Site maintenance

With some generous technical help, I’ll be attempting a move of the site to a (hopefully) faster and more reliable server. The posts should be readable, but no more comments until further notice please.

Update The move is complete and we’re set to go. You can treat this as an open thread. I’ll try to post something new before long.

Armistice Day

It’s 90 years today since the Armistice that brought a temporary halt to fighting on the Western Front of the Great War. The War had already brought forth the horrors of Bolshevism and fighting in Russia continued well beyond the Armistice. Within a few years, Fascism and Nazism were also on the march. Full-scale war resumed in the 1930s, first in Spain, Abyssinia and the Far East and then throughout the world. The War brought nothing but evil, and its evil has persisted through almost a century since it began.
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A bit more on the economics of happiness

I was discussing the economics of happiness with my son, and in particular the Easterlin paradox. Within a given country, people with higher incomes are more likely to report being happy. However, in international comparisons, the average reported level of happiness does not vary much with national income per person, at least for countries with income sufficient to meet basic needs. The same is true over time – average happiness levels don’t change much even as incomes rise.

This is often taken to mean that it’s relative rather than absolute income that determines happiness, so an increase in everyone’s income won’t make anyone happier. Hence, we shouldn’t worry so much about increasing income, but should focus more on factors likely to contribute to happiness. The point that struck me was that, given Easterlin’s data, the paradox is almost certain to apply whatever potential source of happiness we consider, in one form or another.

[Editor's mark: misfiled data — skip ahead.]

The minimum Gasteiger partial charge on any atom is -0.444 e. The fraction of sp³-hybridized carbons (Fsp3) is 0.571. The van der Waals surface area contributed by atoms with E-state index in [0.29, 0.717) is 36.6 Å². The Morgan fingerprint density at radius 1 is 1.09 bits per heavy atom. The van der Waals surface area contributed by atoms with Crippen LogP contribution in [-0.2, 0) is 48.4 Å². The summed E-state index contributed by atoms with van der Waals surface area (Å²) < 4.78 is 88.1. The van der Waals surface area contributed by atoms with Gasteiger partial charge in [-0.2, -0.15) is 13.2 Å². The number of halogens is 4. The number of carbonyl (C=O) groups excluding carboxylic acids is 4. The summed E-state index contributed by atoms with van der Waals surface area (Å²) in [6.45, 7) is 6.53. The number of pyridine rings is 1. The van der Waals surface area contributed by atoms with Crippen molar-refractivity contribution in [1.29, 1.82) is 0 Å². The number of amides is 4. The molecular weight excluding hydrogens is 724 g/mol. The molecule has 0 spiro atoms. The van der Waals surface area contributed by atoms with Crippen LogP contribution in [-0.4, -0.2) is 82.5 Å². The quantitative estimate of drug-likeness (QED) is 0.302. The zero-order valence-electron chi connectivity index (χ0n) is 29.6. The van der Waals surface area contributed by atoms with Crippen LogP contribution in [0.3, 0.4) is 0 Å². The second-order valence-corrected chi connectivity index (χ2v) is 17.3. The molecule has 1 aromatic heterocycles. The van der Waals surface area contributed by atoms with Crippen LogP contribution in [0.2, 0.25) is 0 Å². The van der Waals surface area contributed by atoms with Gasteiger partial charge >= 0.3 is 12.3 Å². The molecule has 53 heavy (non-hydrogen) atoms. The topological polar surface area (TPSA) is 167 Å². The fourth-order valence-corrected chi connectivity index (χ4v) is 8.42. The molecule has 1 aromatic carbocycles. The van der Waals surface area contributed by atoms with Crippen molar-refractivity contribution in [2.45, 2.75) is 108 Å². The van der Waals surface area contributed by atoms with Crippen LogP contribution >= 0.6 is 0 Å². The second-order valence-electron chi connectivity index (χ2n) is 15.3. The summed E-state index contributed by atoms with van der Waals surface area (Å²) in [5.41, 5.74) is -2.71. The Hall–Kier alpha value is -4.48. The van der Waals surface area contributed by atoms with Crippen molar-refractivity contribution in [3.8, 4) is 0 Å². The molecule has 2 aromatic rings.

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Free-market responses to the crisis?

I’m working on questions of a new financial architecture in the wake of the financial crisis and the various bailouts, and I’m interested in whether there is a well-worked out free market alternative to the policies we’ve seen so far.

To be clear, I’m not interested, at this point, in arguments about whether free markets are to blame for the crisis. I’m also not interested in criticism of the bailout unless it’s presented as part of a reasonably detailed argument that doing nothing, or doing something different, would produce a better outcome. Finally, I’m not interested in responses based on fringe economic theories, for example, anything based on gold or the ideas of Ron Paul[1]. That is, I’m interested in work by mainstream economists putting forward a more free-market alternative to the policy of partial nationalisation adopted so far.

fn1. I’ll post on this later, but in this thread, I will terminate with prejudice anything of this kind, and similarly for meta-comments that Paul is not really a fringe figure or that someones right to free speech is being censored here.

A farewell to Surfdom